June 28--Gov. Scott Walker on Thursday reaffirmed his refusal to implement the federal health care law, despite the Supreme Court's ruling to mostly uphold it.
Advocates in the state praised the court's decision, a business group opposed it, and health care providers questioned some of its implications.
Walker said he hopes that after November a new president and Congress will end the law, saying it "would require the majority of people in Wisconsin to pay more money for less health care."
Walker's health services secretary and insurance commissioner also issued statements criticizing the court ruling.
The law "is now revealed as an enormous and regressive tax on Americans. It will increase taxes especially on the poor. It will increase the cost of insurance on working middle class families," said Dennis Smith, secretary of the Department of Health Services.
Ken Taylor, executive director of the Wisconsin Council on Children and Families, called the court ruling "great news for everyone in Wisconsin."
The decision ensures that children will have access to quality, affordable health care, Taylor said in a statement.
The law has helped children with asthma, diabetes and other medical conditions by not allowing insurance companies to deny them coverage, he said. The court's ruling means 29,000 Wisconsin children who could have potentially lost BadgerCare coverage won't, he said.
Wisconsin'sCommunity Health Centers, including Access Community Health Centers in Madison, are ready to serve more patients under the law, a group representing the centers said.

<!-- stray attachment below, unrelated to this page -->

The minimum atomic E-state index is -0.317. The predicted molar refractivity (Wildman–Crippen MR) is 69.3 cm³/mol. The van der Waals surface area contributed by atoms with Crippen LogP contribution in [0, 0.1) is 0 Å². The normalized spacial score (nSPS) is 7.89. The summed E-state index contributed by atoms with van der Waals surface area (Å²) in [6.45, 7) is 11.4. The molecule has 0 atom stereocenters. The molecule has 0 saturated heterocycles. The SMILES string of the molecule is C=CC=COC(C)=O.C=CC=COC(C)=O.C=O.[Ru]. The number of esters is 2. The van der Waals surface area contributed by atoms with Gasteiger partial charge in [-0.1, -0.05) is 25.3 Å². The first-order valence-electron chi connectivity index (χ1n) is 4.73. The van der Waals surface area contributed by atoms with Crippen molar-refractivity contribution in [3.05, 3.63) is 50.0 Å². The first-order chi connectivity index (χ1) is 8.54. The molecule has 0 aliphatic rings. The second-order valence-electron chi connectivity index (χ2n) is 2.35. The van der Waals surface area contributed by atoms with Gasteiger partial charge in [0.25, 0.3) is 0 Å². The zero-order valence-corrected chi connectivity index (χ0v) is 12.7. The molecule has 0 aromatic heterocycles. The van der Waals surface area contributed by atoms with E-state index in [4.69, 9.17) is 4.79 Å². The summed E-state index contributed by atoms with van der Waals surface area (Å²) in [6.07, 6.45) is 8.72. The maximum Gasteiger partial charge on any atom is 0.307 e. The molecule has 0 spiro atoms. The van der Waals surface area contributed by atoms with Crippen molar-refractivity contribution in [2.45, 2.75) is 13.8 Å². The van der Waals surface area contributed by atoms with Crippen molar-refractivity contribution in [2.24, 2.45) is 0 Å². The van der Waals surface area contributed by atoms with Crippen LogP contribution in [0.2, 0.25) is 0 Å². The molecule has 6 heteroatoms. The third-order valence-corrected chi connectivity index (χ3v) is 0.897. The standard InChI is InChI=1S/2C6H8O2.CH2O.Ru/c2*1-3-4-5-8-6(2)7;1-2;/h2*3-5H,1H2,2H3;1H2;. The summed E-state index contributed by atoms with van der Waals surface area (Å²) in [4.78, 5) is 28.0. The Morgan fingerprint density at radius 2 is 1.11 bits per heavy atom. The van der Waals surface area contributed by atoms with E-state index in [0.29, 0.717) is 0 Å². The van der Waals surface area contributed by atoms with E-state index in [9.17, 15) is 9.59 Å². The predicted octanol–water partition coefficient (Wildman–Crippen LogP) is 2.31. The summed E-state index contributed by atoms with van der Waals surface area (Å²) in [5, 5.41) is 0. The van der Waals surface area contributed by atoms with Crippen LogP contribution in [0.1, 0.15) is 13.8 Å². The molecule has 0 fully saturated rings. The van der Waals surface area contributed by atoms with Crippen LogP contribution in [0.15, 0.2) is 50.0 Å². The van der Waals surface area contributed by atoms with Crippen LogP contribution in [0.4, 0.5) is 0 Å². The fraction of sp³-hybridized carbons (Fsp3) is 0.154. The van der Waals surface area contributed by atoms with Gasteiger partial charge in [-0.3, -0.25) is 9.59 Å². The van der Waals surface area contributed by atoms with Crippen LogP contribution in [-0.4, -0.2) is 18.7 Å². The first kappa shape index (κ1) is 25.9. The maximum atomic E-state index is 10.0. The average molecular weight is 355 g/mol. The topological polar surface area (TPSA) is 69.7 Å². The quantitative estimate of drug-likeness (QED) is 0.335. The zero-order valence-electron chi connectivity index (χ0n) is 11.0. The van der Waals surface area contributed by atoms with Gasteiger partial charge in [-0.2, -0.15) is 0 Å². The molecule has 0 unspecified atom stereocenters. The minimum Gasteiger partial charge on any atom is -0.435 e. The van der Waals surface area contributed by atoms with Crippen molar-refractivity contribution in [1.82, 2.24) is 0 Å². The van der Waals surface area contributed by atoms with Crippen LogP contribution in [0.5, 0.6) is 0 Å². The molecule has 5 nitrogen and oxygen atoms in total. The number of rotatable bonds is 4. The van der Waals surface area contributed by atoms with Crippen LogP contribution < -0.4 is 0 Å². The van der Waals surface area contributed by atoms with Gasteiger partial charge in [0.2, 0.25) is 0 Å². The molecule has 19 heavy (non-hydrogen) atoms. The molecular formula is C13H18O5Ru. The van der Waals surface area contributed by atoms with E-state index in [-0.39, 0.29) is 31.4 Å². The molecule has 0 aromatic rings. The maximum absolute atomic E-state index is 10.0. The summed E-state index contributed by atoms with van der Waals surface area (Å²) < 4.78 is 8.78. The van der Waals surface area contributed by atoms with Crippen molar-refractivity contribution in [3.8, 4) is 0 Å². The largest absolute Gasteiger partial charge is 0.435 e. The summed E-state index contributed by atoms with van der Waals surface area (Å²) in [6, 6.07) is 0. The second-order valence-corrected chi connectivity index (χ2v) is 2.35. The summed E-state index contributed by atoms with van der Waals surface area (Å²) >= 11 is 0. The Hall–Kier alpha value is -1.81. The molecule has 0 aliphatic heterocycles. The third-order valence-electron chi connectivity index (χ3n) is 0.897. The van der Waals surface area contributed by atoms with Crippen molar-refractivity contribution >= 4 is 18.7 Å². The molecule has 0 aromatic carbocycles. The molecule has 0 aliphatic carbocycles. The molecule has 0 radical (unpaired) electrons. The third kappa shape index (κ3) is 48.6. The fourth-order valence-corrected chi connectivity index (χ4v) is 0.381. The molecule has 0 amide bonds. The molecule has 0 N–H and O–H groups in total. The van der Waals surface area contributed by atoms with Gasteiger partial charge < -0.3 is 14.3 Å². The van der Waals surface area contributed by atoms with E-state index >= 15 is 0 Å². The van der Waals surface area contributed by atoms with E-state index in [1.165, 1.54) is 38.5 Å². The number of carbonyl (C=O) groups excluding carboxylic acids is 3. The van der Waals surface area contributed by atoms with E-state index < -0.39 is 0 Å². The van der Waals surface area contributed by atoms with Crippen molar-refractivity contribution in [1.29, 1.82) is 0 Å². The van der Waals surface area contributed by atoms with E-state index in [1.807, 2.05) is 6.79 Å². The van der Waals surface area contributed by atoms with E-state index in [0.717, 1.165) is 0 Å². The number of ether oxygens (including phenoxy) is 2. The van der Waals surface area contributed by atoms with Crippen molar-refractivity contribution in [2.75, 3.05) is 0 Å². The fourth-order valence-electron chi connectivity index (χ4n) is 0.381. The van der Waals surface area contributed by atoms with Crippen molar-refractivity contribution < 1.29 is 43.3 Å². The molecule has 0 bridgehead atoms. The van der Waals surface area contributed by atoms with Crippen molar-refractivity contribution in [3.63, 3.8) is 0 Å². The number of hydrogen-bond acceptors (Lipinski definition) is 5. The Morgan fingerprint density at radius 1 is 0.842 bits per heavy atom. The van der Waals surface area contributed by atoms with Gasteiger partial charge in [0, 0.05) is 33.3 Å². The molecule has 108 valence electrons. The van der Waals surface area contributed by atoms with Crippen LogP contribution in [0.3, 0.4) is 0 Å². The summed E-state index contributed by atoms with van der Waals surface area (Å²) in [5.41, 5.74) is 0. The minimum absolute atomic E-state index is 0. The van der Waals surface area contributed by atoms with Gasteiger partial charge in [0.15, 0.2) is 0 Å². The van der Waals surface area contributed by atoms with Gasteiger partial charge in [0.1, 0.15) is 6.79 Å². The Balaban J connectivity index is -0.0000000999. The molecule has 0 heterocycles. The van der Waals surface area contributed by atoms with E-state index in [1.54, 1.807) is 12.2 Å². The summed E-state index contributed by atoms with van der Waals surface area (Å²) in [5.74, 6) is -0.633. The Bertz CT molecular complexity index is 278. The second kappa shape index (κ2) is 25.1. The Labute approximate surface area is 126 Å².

"With the funding available under the Affordable Care Act, our health centers will be able to serve more patients in underserved areas across Wisconsin and put more people to work in the process," said Stephanie Harrison, executive director of the Wisconsin Primary Health Care Association.
But the decision will hurt small businesses and strip Wisconsin residents of their ability to make personal health care decisions, Bill Smith, state director of the National Federation of Independent Business, said in a statement.
"Small businesses here will be overwhelmed by mandates, taxes and burdens imposed on them by people whom we cannot as easily hold accountable," Smith said.
Dr. Tim Bartholow, senior vice president of the Wisconsin Medical Society, said the law's expansion of insurance could cause more people to get primary care, preventing some costly hospital stays.
But he said the medical society is concerned about a predicted shortage of nearly 2,200 doctors in Wisconsin by 2030, especially in primary care.
"We remain absolutely concerned about the workforce," Bartholow said.
The law brings a $2.6 billion reduction in Medicare payments to Wisconsin hospitals through 2019, according to Eric Borgerding, a lobbyist with the Wisconsin Hospital Association. The money will pay for the law's Medicaid expansion and subsidies for people to buy insurance on health care exchanges.
But Wisconsin hospitals are "well positioned" to deal with the Medicare cuts because they are improving the quality and efficiency of care more than in other states, Borgerding said.